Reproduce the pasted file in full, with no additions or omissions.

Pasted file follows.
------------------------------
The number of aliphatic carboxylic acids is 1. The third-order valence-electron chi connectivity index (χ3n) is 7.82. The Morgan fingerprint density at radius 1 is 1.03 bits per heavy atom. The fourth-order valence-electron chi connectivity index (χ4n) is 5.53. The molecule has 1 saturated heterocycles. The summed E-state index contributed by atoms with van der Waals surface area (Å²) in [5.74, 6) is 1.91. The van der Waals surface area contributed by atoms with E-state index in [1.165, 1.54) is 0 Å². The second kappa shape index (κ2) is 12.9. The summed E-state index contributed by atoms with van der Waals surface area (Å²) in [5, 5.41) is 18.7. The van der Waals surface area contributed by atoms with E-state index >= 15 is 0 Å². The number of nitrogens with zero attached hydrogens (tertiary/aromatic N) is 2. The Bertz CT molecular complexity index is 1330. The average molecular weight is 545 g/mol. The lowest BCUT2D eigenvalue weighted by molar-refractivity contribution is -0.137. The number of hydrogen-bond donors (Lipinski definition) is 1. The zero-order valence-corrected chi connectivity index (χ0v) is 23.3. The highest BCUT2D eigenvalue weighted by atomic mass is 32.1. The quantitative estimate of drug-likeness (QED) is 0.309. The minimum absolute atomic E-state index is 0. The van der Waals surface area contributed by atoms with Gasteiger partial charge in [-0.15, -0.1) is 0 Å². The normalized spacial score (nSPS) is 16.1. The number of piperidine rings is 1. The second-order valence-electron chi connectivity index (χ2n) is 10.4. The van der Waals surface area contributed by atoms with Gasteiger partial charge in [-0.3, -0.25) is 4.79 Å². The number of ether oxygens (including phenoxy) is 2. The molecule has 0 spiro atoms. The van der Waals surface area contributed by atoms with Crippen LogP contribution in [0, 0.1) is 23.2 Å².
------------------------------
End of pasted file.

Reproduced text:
The number of aliphatic carboxylic acids is 1. The third-order valence-electron chi connectivity index (χ3n) is 7.82. The Morgan fingerprint density at radius 1 is 1.03 bits per heavy atom. The fourth-order valence-electron chi connectivity index (χ4n) is 5.53. The molecule has 1 saturated heterocycles. The summed E-state index contributed by atoms with van der Waals surface area (Å²) in [5.74, 6) is 1.91. The van der Waals surface area contributed by atoms with E-state index in [1.165, 1.54) is 0 Å². The second kappa shape index (κ2) is 12.9. The summed E-state index contributed by atoms with van der Waals surface area (Å²) in [5, 5.41) is 18.7. The van der Waals surface area contributed by atoms with E-state index >= 15 is 0 Å². The number of nitrogens with zero attached hydrogens (tertiary/aromatic N) is 2. The Bertz CT molecular complexity index is 1330. The average molecular weight is 545 g/mol. The lowest BCUT2D eigenvalue weighted by molar-refractivity contribution is -0.137. The number of hydrogen-bond donors (Lipinski definition) is 1. The zero-order valence-corrected chi connectivity index (χ0v) is 23.3. The highest BCUT2D eigenvalue weighted by atomic mass is 32.1. The quantitative estimate of drug-likeness (QED) is 0.309. The minimum absolute atomic E-state index is 0. The van der Waals surface area contributed by atoms with Gasteiger partial charge in [-0.15, -0.1) is 0 Å². The normalized spacial score (nSPS) is 16.1. The number of piperidine rings is 1. The second-order valence-electron chi connectivity index (χ2n) is 10.4. The van der Waals surface area contributed by atoms with Gasteiger partial charge in [-0.3, -0.25) is 4.79 Å². The number of ether oxygens (including phenoxy) is 2. The molecule has 0 spiro atoms. The van der Waals surface area contributed by atoms with Crippen LogP contribution in [0, 0.1) is 23.2 Å².